The Government is refusing to commit to publishing a long-awaited white paper on state pension reform in “the autumn”, fuelling speculation it is set for further delays.
In April 2011, the Department for Work and Pensions published a green paper outlining plans to introduce a flat-rate state pension worth £140 per week for future retirees.
The paper also proposed introducing a mechanism to link the state pension age to longevity.
In March’s Budget, Chancellor George Osborne said further details on the proposal would be published in the spring.
However, in a written statement published in July, pensions minister Steve Webb said: “Given the scale, complexity and importance of these two significant reforms we are still working on the details, to ensure we get them right.
“Therefore, we will set out further detail on both the single tier reform and state pension age review mechanism in a white paper in the autumn.”
The DWP is now refusing to commit to publishing the paper in autumn. Autumn in the UK officially ends on 20 December.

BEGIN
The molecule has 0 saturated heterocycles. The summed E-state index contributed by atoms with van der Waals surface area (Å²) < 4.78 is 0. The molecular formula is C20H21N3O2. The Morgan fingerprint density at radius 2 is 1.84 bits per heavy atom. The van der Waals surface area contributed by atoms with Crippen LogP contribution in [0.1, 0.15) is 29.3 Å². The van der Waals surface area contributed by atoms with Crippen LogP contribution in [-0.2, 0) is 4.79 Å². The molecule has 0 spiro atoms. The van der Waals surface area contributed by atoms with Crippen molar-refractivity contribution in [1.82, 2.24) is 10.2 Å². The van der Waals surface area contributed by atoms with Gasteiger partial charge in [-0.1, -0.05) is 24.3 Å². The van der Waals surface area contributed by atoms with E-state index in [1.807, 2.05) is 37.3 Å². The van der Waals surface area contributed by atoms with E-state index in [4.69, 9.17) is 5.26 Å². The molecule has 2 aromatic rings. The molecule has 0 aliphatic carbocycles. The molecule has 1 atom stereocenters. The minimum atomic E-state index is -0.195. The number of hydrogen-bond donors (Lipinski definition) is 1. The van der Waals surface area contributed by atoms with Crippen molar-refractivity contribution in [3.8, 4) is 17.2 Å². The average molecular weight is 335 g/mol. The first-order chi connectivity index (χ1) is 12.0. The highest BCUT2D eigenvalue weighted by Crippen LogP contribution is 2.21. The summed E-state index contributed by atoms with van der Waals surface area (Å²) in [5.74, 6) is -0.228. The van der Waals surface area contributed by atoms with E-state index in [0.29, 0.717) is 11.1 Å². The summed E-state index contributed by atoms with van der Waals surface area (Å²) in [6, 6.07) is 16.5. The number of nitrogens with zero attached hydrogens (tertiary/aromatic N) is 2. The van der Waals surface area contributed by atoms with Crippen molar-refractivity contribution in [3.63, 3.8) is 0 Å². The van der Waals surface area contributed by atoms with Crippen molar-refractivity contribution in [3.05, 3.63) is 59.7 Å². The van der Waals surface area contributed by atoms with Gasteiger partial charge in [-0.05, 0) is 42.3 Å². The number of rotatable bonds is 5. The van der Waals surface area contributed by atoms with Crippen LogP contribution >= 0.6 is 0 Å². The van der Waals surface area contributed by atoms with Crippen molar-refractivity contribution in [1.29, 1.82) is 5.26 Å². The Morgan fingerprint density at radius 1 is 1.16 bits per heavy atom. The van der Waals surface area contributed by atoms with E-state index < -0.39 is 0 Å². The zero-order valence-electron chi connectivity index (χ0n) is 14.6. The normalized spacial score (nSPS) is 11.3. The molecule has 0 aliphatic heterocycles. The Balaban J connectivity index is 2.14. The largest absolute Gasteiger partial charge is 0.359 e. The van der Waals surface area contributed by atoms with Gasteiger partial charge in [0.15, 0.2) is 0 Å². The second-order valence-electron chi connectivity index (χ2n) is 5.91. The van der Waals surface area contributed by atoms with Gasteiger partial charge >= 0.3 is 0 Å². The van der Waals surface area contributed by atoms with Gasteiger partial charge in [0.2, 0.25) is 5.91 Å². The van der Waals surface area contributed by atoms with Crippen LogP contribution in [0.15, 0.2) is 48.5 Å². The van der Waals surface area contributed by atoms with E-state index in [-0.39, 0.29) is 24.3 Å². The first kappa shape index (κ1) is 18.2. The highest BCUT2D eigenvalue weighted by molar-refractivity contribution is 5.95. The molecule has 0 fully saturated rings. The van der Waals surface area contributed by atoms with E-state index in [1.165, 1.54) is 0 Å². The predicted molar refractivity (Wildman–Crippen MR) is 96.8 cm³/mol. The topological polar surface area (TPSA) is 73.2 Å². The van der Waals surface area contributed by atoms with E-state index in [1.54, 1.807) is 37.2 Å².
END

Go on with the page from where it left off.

A spokesman says: “We are still working on the detail of our white paper on state pension reform, which will radically simplify the system.
“Clearly, with change on this scale and complexity it’s important we get it right, and we will announce a publication date in due course.”
Hargreaves Lansdown head of pensions research Tom McPhail says: “This is rubbish. Steve Webb told me in the summer that the paper was written and was just waiting for sign off from Number 10.
“This is turning into a bit of a shambles. Radical simplification of the state pension is necessary but there are clearly some substantial political problems in getting the reform through.”
This follows reports in September that prime minister David Cameron had insisted on a rethink of the proposals due to concerns the proposals may not find favour with core Conservative voters.